I do agree that people (especially in the modern world) take bits and pieces of practices they like and abandon those they don't like. I know a lot of practitioners who jump straightaway into Tummo or Milam or Gyulu without wanting to get into the base practice of Ngondro at all. They think they are ready. And when they are confronted with obstacles which challenge their current ideas of what Buddhism is (preparing meat and alcohol for Ganachakra, for example) they balk and cringe and whine and complain.

    How many of us are willing to be mentally broken down of our own mental constructions over and over and over again, just like what Milarepa went through? How many of us are willing to take that leap of faith over that cliff of mental prejudice, just like what Naropa had? How many of us are willing to go and take time and carefully examine every single teacher we had before taking even a single teaching from him, just like Tsongkhapa had?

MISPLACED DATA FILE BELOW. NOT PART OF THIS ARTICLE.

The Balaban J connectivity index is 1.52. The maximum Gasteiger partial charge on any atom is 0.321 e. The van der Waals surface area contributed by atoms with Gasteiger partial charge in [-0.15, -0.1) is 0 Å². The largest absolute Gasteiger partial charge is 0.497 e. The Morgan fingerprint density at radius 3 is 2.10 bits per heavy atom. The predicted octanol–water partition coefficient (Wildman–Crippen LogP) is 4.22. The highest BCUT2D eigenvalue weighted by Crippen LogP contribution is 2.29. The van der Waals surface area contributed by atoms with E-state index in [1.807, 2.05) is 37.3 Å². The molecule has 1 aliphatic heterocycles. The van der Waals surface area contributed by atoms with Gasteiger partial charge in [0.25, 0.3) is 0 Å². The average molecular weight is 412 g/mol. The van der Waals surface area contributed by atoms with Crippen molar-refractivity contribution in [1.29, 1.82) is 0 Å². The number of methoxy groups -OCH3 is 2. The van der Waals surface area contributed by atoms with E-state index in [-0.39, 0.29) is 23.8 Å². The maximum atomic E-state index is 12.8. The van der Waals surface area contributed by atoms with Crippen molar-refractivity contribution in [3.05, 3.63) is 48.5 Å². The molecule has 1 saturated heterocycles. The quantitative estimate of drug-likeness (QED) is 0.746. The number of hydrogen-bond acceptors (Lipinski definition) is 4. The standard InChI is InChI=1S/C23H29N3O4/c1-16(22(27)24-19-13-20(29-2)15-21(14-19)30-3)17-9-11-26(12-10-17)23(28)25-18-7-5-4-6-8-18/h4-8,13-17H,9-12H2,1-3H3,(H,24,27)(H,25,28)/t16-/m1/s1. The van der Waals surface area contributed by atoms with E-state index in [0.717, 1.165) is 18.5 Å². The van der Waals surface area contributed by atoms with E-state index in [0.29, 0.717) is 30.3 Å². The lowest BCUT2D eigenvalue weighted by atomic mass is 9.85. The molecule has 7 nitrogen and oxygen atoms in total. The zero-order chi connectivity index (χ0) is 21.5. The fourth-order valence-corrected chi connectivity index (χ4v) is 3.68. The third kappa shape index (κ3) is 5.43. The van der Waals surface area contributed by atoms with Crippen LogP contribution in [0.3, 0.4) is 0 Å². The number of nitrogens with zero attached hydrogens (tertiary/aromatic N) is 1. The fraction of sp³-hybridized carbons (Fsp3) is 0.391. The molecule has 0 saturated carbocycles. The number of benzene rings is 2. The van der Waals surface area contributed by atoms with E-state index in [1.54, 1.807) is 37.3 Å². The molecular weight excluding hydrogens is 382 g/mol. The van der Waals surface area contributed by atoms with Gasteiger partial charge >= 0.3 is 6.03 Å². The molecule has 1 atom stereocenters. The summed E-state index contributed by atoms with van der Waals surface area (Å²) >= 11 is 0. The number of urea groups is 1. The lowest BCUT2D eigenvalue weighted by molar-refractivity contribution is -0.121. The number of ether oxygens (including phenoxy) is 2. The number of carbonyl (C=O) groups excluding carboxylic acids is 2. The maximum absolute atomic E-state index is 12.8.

• andyrobynandyrobyn Veteran
    edited November 2010
    Now we are at the heart of the problem:
    Can we separte the man and the message?

    I find it entirely unsurprising that Buddhist teachers should be involved in scandals than that Christian leaders are. Power and authority are profoundly corrupting. Hierarchies distort the finest 'souls'.

    But what about the message? Sogyal Rinpoche's book is still as wonderful. Wagner's music is still (in places) superb. Guenter Grass still wrote the seminal post-war German novel.

    Can you separate the man from the message?

    Are Four Quartets any less because Eliot held antisemitic views?


    Wonderful questions ... by this I mean they stretch my thinking and help my clarity in seeking to answer - many blessings to you Simonthepilgrim :)
  • JoshuaJoshua Veteran
    edited November 2010
    karmadorje wrote: »